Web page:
General Homma, having let the defenders elude his grasp at Abucay, meant to crush MacArthur's forces in short order. The new line stretched fourteen miles across the middle of the Bataan peninsula from Manila Bay on the east to the China Sea on the west.
A determined thrust on January 27, down Trail 2 just east of Mt. Samat, failed. Again and again Homma's troops tried for the next three nights. The stubborn defenders refused to yield. An amphibious flanking attack against the rugged cliffs of the west coast met with disaster. Of the 900-man landing party, a mere handful survived. Those spurts of intensive effort were followed by a stalemate throughout the balance of February and March. Homma, having been stopped, much to his embarrassment, had to petition for reinforcements.
General MacArthur, on March 11, acting on orders from President Roosevelt, turned his command over to General Jonathan Wainwright and departed for Australia. Day by day the plight of the defenders grew more desperate. Of the less than 80,000 troops in Bataan, only 27,000 were listed as combat forces. Of those, three-fourths were suffering from malaria; all were hungry and faced with starvation. Wainwright notified Washington that the meager food supplies would be completely exhausted by April 15.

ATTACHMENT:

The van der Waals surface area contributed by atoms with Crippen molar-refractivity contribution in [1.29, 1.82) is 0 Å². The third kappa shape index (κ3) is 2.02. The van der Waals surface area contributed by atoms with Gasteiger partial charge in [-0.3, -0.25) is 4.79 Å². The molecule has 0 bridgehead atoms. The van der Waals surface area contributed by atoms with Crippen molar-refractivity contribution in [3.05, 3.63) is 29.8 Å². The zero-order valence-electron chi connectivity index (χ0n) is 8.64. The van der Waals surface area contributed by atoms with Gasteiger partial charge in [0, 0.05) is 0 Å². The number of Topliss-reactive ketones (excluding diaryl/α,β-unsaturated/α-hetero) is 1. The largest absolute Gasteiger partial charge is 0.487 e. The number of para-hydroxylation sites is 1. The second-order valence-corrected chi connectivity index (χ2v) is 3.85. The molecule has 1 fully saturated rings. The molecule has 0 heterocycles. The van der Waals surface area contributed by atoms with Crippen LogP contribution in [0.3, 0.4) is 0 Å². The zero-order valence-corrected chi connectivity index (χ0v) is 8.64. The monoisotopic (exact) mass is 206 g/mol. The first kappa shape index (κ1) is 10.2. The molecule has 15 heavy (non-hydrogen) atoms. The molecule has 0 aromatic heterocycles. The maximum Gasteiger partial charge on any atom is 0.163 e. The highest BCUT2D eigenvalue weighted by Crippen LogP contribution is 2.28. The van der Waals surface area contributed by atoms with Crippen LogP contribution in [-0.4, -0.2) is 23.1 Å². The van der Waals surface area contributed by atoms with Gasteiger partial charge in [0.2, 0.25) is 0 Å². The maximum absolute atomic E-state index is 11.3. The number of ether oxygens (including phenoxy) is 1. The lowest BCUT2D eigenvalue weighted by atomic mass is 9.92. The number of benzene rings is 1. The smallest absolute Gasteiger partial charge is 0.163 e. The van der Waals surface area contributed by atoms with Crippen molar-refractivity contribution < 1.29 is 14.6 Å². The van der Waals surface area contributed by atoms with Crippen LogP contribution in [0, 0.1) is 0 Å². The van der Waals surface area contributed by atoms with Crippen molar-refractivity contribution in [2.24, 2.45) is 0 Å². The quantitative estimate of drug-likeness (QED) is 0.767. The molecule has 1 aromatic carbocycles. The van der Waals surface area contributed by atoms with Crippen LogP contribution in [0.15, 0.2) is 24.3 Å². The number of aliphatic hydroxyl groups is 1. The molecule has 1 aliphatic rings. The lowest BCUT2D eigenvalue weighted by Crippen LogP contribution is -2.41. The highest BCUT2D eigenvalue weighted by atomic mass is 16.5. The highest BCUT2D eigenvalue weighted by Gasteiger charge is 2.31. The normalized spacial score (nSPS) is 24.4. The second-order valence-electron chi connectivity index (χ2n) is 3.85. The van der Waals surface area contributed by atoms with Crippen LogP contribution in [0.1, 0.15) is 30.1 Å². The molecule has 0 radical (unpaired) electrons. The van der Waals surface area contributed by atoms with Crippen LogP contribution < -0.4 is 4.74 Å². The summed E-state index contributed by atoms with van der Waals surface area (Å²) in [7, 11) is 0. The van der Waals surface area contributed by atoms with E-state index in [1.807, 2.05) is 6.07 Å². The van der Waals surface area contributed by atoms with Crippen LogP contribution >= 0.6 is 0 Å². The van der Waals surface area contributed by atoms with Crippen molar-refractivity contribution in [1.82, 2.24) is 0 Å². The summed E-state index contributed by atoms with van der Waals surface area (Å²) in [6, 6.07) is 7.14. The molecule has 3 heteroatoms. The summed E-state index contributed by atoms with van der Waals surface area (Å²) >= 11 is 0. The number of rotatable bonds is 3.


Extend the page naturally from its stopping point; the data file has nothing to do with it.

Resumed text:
On Good Friday, April 3, reinforced with fresh infantry, more artillery and bombers, General Homma unleashed the most savage artillery barrage of the entire campaign. It commenced at 10 A.M. and continued without hesitation for two hours. High explosive shells from more than one hundred 155 mm cannon seemed to explode one on top of the other. No square yard seemed to be missed. A two and one-half mile sector directly forward of Mt. Samat was pulverized. The shelling was followed by wave after wave of bombers dropping high explosives over the same area. The first wave dropped incendiaries, which ignited the matted jungle into a terrifying inferno.
In their foxholes, the defenders felt some degree of security from the shelling, but now a decision had to be made. Staying in the foxholes required withstanding the intense heat plus the possibility of being burned alive; getting out to move to the rear posed the threat of being cut to pieces by shrapnel. As the wild flames closed in, each man made an attempt to dash to safer ground, only to be greeted by artillery reaching beyond the burning zone. By 5 P.M., when the Japanese infantry attack was launched, two Philippine Army regiments were in a shambles. The door was open for Lieutenant General Akira Nara's Sixty-fifth Brigade to smash through.